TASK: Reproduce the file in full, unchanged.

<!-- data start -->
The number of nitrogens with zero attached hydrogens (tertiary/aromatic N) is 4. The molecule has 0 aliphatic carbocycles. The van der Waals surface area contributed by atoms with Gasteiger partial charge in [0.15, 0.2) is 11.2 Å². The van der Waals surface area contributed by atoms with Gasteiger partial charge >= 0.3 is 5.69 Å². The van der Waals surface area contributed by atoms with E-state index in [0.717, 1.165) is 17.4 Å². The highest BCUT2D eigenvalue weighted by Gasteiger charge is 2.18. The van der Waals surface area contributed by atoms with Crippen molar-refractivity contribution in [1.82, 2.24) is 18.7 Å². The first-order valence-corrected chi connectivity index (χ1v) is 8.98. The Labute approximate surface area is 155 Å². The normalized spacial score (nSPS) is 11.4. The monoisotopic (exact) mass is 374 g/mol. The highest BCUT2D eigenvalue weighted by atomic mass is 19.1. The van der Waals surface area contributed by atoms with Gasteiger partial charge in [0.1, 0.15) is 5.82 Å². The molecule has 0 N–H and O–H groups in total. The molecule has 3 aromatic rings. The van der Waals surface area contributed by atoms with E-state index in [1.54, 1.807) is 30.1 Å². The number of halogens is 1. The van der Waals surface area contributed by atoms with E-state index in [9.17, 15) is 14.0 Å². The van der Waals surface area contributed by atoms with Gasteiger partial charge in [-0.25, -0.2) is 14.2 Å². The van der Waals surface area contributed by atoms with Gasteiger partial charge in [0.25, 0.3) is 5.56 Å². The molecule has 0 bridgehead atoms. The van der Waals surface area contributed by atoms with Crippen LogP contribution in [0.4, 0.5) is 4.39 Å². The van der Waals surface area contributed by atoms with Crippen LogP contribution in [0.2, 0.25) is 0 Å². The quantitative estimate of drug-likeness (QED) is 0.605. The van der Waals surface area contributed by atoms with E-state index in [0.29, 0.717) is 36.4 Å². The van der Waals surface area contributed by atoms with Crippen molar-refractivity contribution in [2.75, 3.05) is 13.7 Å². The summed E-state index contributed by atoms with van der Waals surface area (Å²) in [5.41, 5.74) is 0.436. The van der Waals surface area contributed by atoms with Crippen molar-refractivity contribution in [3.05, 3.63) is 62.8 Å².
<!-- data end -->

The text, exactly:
The number of nitrogens with zero attached hydrogens (tertiary/aromatic N) is 4. The molecule has 0 aliphatic carbocycles. The van der Waals surface area contributed by atoms with Gasteiger partial charge in [0.15, 0.2) is 11.2 Å². The van der Waals surface area contributed by atoms with Gasteiger partial charge >= 0.3 is 5.69 Å². The van der Waals surface area contributed by atoms with E-state index in [0.717, 1.165) is 17.4 Å². The highest BCUT2D eigenvalue weighted by Gasteiger charge is 2.18. The van der Waals surface area contributed by atoms with Crippen molar-refractivity contribution in [1.82, 2.24) is 18.7 Å². The first-order valence-corrected chi connectivity index (χ1v) is 8.98. The Labute approximate surface area is 155 Å². The normalized spacial score (nSPS) is 11.4. The monoisotopic (exact) mass is 374 g/mol. The highest BCUT2D eigenvalue weighted by atomic mass is 19.1. The van der Waals surface area contributed by atoms with Gasteiger partial charge in [0.1, 0.15) is 5.82 Å². The molecule has 0 N–H and O–H groups in total. The molecule has 3 aromatic rings. The van der Waals surface area contributed by atoms with E-state index in [1.54, 1.807) is 30.1 Å². The number of halogens is 1. The van der Waals surface area contributed by atoms with E-state index in [9.17, 15) is 14.0 Å². The van der Waals surface area contributed by atoms with Gasteiger partial charge in [-0.25, -0.2) is 14.2 Å². The van der Waals surface area contributed by atoms with Gasteiger partial charge in [0.25, 0.3) is 5.56 Å². The molecule has 0 bridgehead atoms. The van der Waals surface area contributed by atoms with Crippen LogP contribution in [0.4, 0.5) is 4.39 Å². The van der Waals surface area contributed by atoms with Crippen LogP contribution in [0.2, 0.25) is 0 Å². The quantitative estimate of drug-likeness (QED) is 0.605. The van der Waals surface area contributed by atoms with E-state index in [0.29, 0.717) is 36.4 Å². The van der Waals surface area contributed by atoms with Crippen molar-refractivity contribution in [2.75, 3.05) is 13.7 Å². The summed E-state index contributed by atoms with van der Waals surface area (Å²) in [5.41, 5.74) is 0.436. The van der Waals surface area contributed by atoms with Crippen molar-refractivity contribution in [3.05, 3.63) is 62.8 Å².